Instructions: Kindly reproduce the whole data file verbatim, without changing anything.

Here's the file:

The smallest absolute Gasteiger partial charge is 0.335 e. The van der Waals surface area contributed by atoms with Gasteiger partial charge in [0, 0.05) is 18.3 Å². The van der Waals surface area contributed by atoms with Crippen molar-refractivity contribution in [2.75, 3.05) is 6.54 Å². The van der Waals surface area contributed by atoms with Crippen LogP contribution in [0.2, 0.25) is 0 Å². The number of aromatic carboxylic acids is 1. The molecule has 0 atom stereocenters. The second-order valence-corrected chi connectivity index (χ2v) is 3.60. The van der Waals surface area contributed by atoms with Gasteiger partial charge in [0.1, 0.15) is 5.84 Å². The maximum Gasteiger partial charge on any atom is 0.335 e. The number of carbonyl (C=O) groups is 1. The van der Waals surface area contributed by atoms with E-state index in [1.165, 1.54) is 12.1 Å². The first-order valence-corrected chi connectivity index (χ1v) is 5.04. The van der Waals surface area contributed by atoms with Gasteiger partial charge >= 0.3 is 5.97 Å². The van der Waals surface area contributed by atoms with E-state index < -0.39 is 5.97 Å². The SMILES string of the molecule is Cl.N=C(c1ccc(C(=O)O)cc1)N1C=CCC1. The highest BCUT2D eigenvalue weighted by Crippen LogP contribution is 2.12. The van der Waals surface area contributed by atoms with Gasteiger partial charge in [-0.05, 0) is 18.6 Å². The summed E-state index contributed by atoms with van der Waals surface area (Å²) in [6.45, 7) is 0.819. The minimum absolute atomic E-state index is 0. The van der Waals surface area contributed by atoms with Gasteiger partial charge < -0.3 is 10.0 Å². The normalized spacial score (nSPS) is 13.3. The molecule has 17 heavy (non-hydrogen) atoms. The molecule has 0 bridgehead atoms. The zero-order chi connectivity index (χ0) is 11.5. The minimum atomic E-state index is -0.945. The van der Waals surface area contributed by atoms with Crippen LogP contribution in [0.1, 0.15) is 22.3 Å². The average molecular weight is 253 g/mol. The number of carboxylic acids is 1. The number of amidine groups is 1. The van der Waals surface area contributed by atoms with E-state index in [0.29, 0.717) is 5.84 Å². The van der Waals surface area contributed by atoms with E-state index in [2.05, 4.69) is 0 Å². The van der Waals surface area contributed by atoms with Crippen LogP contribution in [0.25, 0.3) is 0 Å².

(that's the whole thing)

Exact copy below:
The smallest absolute Gasteiger partial charge is 0.335 e. The van der Waals surface area contributed by atoms with Gasteiger partial charge in [0, 0.05) is 18.3 Å². The van der Waals surface area contributed by atoms with Crippen molar-refractivity contribution in [2.75, 3.05) is 6.54 Å². The van der Waals surface area contributed by atoms with Crippen LogP contribution in [0.2, 0.25) is 0 Å². The number of aromatic carboxylic acids is 1. The molecule has 0 atom stereocenters. The second-order valence-corrected chi connectivity index (χ2v) is 3.60. The van der Waals surface area contributed by atoms with Gasteiger partial charge in [0.1, 0.15) is 5.84 Å². The maximum Gasteiger partial charge on any atom is 0.335 e. The number of carbonyl (C=O) groups is 1. The van der Waals surface area contributed by atoms with E-state index in [1.165, 1.54) is 12.1 Å². The first-order valence-corrected chi connectivity index (χ1v) is 5.04. The van der Waals surface area contributed by atoms with Gasteiger partial charge >= 0.3 is 5.97 Å². The van der Waals surface area contributed by atoms with E-state index < -0.39 is 5.97 Å². The SMILES string of the molecule is Cl.N=C(c1ccc(C(=O)O)cc1)N1C=CCC1. The highest BCUT2D eigenvalue weighted by Crippen LogP contribution is 2.12. The van der Waals surface area contributed by atoms with Gasteiger partial charge in [-0.05, 0) is 18.6 Å². The summed E-state index contributed by atoms with van der Waals surface area (Å²) in [6.45, 7) is 0.819. The minimum absolute atomic E-state index is 0. The van der Waals surface area contributed by atoms with Gasteiger partial charge < -0.3 is 10.0 Å². The normalized spacial score (nSPS) is 13.3. The molecule has 17 heavy (non-hydrogen) atoms. The molecule has 0 bridgehead atoms. The zero-order chi connectivity index (χ0) is 11.5. The minimum atomic E-state index is -0.945. The van der Waals surface area contributed by atoms with Crippen LogP contribution in [0.1, 0.15) is 22.3 Å². The average molecular weight is 253 g/mol. The number of carboxylic acids is 1. The number of amidine groups is 1. The van der Waals surface area contributed by atoms with E-state index in [0.29, 0.717) is 5.84 Å². The van der Waals surface area contributed by atoms with E-state index in [2.05, 4.69) is 0 Å². The van der Waals surface area contributed by atoms with Crippen LogP contribution in [0.25, 0.3) is 0 Å².